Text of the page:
Concurrent Transaction control in MonetDB

Sjoerd Mullender sjoerd at
Sun Oct 18 10:54:47 CEST 2015

The first transaction that actually attempts to commit wins.  You can't
wait for the last concurrent transaction, because it might not commit at
all and then nobody can commit.  This would also be a recipe for a
denial of service attack.
Reasons it might not commit are, it does a rollback, it is a badly
written application that never terminates, or either the application or
the server crashes.

On 10/18/2015 08:01 AM, Vijay Krishna wrote:
> Hi,
> I read the following lines in a thesis on MonetDB titled - "Improving
> Transactional Stability in MonetDB" where in they had explained the
> concurrency control in MonetDB as 
> "Concurrent updates (writers) are not anticipated and in case of N
> con􏰃icting transactions, only one of them (the one having the earliest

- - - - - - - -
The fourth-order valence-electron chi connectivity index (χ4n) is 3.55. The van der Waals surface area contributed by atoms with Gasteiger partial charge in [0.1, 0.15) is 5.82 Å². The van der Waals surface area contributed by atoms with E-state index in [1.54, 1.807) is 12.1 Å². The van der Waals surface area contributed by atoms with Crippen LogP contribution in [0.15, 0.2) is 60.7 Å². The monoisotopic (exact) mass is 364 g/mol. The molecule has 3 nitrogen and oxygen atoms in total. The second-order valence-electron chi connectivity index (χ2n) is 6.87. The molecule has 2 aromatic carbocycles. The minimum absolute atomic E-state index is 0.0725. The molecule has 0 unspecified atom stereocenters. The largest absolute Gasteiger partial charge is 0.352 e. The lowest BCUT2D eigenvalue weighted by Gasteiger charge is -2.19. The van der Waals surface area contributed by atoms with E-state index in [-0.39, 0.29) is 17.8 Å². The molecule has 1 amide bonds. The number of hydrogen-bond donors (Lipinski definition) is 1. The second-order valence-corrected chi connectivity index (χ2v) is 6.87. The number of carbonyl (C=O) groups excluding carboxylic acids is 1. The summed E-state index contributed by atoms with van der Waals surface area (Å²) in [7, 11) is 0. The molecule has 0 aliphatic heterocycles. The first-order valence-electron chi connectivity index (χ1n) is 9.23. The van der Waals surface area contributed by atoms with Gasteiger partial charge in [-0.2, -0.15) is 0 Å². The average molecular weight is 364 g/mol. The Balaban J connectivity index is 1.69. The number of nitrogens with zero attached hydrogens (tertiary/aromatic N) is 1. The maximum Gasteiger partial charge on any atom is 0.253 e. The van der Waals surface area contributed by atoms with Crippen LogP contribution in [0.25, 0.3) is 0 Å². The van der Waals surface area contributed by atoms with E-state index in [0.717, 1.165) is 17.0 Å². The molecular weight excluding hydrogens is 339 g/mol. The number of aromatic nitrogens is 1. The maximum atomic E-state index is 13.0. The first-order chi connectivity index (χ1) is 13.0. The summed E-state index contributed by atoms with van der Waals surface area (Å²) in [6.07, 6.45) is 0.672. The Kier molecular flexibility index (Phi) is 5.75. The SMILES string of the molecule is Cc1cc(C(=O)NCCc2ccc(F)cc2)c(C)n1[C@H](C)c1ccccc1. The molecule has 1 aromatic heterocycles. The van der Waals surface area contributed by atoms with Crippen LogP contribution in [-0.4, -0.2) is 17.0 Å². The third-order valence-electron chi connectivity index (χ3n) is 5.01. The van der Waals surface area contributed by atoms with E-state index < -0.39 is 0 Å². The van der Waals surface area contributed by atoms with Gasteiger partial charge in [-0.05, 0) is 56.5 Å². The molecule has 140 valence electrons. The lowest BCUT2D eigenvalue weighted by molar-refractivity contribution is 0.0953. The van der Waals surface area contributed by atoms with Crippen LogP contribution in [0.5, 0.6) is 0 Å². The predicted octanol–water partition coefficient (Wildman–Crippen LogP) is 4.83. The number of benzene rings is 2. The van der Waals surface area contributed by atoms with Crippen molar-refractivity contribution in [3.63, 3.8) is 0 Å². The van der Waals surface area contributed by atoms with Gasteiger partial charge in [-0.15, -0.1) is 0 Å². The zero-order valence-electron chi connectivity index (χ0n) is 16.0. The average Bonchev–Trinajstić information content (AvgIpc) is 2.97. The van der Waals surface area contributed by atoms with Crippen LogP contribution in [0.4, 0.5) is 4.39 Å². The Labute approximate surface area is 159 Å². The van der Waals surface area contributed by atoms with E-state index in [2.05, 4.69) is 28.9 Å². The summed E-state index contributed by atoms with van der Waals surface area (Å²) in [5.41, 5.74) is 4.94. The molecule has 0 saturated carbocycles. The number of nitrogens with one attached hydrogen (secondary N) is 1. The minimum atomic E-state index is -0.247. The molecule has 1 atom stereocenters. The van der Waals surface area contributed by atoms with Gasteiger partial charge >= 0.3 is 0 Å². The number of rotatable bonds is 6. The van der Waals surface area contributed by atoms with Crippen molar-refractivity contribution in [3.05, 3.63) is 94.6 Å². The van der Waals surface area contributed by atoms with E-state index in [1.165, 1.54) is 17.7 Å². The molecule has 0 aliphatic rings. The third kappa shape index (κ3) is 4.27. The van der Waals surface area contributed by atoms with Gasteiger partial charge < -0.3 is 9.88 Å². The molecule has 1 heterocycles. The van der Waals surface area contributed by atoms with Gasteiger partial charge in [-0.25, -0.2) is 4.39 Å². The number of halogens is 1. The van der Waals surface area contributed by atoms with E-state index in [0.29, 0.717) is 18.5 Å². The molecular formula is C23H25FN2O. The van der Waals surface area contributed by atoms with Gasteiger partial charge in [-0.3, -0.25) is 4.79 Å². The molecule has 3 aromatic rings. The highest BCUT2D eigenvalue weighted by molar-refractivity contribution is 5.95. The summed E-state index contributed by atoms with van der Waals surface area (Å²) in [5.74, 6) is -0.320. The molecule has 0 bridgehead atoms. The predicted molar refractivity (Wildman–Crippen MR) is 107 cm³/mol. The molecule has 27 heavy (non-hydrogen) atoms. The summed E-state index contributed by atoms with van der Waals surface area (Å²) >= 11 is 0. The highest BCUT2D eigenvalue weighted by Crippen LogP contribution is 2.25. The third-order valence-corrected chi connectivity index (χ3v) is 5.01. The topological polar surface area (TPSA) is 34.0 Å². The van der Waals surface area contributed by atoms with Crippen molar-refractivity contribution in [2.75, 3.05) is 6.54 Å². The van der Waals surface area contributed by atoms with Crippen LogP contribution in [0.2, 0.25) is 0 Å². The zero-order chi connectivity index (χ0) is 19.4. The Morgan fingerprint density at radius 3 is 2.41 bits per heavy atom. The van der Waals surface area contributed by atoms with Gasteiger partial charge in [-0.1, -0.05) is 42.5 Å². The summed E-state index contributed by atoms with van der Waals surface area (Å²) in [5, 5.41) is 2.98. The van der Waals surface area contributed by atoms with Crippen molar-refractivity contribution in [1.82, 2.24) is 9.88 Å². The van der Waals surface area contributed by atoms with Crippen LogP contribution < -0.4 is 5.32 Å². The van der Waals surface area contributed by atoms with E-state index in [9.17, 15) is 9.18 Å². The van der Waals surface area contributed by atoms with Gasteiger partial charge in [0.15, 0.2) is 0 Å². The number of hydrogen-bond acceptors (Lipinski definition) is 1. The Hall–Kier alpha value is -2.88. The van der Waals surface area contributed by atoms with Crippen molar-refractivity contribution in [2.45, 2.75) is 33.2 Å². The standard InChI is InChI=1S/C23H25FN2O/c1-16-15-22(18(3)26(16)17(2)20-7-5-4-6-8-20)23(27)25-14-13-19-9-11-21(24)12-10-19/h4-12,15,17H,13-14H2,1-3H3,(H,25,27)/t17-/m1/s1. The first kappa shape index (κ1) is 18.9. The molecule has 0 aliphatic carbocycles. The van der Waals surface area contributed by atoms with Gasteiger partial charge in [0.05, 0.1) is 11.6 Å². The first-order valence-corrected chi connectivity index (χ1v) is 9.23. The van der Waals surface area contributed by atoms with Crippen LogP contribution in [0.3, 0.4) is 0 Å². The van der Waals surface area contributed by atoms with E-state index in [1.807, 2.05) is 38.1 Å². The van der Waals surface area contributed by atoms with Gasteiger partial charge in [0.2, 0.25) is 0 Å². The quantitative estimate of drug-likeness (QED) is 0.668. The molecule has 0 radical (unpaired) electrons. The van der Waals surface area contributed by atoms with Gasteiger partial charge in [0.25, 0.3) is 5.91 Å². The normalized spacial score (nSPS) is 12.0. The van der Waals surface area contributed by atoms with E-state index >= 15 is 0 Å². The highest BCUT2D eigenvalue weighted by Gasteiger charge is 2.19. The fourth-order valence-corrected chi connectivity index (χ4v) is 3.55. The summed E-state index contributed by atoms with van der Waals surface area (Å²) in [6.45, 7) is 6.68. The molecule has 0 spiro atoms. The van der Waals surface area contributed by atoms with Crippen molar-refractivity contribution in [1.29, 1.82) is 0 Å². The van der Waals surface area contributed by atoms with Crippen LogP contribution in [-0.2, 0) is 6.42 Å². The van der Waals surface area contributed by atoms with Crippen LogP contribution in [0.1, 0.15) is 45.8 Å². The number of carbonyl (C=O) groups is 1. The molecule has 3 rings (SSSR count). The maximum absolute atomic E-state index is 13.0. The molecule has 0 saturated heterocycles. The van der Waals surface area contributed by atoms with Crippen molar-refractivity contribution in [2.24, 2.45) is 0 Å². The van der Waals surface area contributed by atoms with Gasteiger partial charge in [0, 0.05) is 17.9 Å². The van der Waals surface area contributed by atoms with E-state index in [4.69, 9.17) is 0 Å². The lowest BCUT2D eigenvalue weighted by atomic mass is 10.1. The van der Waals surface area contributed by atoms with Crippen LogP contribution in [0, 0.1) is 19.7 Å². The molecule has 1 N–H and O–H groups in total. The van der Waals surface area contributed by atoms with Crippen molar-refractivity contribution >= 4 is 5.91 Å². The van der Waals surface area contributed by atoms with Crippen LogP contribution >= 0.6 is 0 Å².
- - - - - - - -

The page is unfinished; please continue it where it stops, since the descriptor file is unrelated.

> time-stamp) is guaranteed to eventually commit its changes.
> Concurrent appends (on the same table) are detected as write-to-write
> conflicts and only the writer carrying the earliest time-stamp will end
> up committing successfully, the rest will be aborted."
> Why is that the transaction having the earliest timestamp is allowed to
> commit, in case of a conflict? 
> Shouldn't it be the latest transaction that should commit on a data,
> since the latest transaction would be having the latest version of data?
> Or, what am I getting wrong here? Any help much appreciated.
> Thanks & Regards,
> Vijayakrishna.P.
> Mobile : (+91) 9500402305.
> _______________________________________________
> developers-list mailing list
> developers-list at

Sjoerd Mullender

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